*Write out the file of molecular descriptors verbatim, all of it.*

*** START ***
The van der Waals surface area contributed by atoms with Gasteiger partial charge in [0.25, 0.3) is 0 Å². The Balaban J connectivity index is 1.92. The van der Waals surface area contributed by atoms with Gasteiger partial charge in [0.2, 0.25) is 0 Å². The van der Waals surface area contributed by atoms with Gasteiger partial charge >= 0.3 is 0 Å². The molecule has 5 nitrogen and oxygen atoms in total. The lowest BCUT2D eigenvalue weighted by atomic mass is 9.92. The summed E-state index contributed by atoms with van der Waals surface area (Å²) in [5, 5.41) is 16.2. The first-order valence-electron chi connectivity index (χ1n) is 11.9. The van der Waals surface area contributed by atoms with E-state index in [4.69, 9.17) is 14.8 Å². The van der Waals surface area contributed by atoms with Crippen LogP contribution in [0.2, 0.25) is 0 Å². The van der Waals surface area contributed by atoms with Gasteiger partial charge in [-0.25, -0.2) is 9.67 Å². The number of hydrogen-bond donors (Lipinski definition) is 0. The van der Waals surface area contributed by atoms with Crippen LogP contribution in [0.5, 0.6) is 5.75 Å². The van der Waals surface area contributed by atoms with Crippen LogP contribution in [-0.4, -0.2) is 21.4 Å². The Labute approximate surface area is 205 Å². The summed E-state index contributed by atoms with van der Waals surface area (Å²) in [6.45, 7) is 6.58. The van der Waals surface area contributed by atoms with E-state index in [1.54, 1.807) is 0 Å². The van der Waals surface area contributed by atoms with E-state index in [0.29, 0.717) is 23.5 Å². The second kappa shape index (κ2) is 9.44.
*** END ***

The van der Waals surface area contributed by atoms with Gasteiger partial charge in [0.25, 0.3) is 0 Å². The Balaban J connectivity index is 1.92. The van der Waals surface area contributed by atoms with Gasteiger partial charge in [0.2, 0.25) is 0 Å². The van der Waals surface area contributed by atoms with Gasteiger partial charge >= 0.3 is 0 Å². The molecule has 5 nitrogen and oxygen atoms in total. The lowest BCUT2D eigenvalue weighted by atomic mass is 9.92. The summed E-state index contributed by atoms with van der Waals surface area (Å²) in [5, 5.41) is 16.2. The first-order valence-electron chi connectivity index (χ1n) is 11.9. The van der Waals surface area contributed by atoms with E-state index in [4.69, 9.17) is 14.8 Å². The van der Waals surface area contributed by atoms with Crippen LogP contribution in [0.2, 0.25) is 0 Å². The van der Waals surface area contributed by atoms with Gasteiger partial charge in [-0.25, -0.2) is 9.67 Å². The number of hydrogen-bond donors (Lipinski definition) is 0. The van der Waals surface area contributed by atoms with Crippen LogP contribution in [0.5, 0.6) is 5.75 Å². The van der Waals surface area contributed by atoms with Crippen LogP contribution in [-0.4, -0.2) is 21.4 Å². The Labute approximate surface area is 205 Å². The summed E-state index contributed by atoms with van der Waals surface area (Å²) in [6.45, 7) is 6.58. The van der Waals surface area contributed by atoms with E-state index in [1.54, 1.807) is 0 Å². The van der Waals surface area contributed by atoms with E-state index in [0.29, 0.717) is 23.5 Å². The second kappa shape index (κ2) is 9.44.